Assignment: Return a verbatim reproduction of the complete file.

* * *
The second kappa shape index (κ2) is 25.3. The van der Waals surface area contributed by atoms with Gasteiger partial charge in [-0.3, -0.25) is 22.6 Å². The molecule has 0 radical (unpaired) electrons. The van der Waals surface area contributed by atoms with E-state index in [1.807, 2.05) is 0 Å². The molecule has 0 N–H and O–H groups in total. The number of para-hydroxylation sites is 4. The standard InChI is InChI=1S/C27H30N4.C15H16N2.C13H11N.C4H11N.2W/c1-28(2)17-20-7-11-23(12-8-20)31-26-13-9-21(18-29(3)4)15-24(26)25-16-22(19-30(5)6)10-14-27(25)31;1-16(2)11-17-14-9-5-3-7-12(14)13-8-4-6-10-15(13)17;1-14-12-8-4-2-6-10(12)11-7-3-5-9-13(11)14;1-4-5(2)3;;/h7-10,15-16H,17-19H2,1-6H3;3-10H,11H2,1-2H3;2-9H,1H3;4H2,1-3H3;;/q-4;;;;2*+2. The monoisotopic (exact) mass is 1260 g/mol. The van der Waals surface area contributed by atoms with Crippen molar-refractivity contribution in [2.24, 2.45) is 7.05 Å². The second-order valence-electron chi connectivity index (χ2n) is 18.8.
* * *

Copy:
The second kappa shape index (κ2) is 25.3. The van der Waals surface area contributed by atoms with Gasteiger partial charge in [-0.3, -0.25) is 22.6 Å². The molecule has 0 radical (unpaired) electrons. The van der Waals surface area contributed by atoms with E-state index in [1.807, 2.05) is 0 Å². The molecule has 0 N–H and O–H groups in total. The number of para-hydroxylation sites is 4. The standard InChI is InChI=1S/C27H30N4.C15H16N2.C13H11N.C4H11N.2W/c1-28(2)17-20-7-11-23(12-8-20)31-26-13-9-21(18-29(3)4)15-24(26)25-16-22(19-30(5)6)10-14-27(25)31;1-16(2)11-17-14-9-5-3-7-12(14)13-8-4-6-10-15(13)17;1-14-12-8-4-2-6-10(12)11-7-3-5-9-13(11)14;1-4-5(2)3;;/h7-10,15-16H,17-19H2,1-6H3;3-10H,11H2,1-2H3;2-9H,1H3;4H2,1-3H3;;/q-4;;;;2*+2. The monoisotopic (exact) mass is 1260 g/mol. The van der Waals surface area contributed by atoms with Crippen molar-refractivity contribution in [2.24, 2.45) is 7.05 Å². The second-order valence-electron chi connectivity index (χ2n) is 18.8.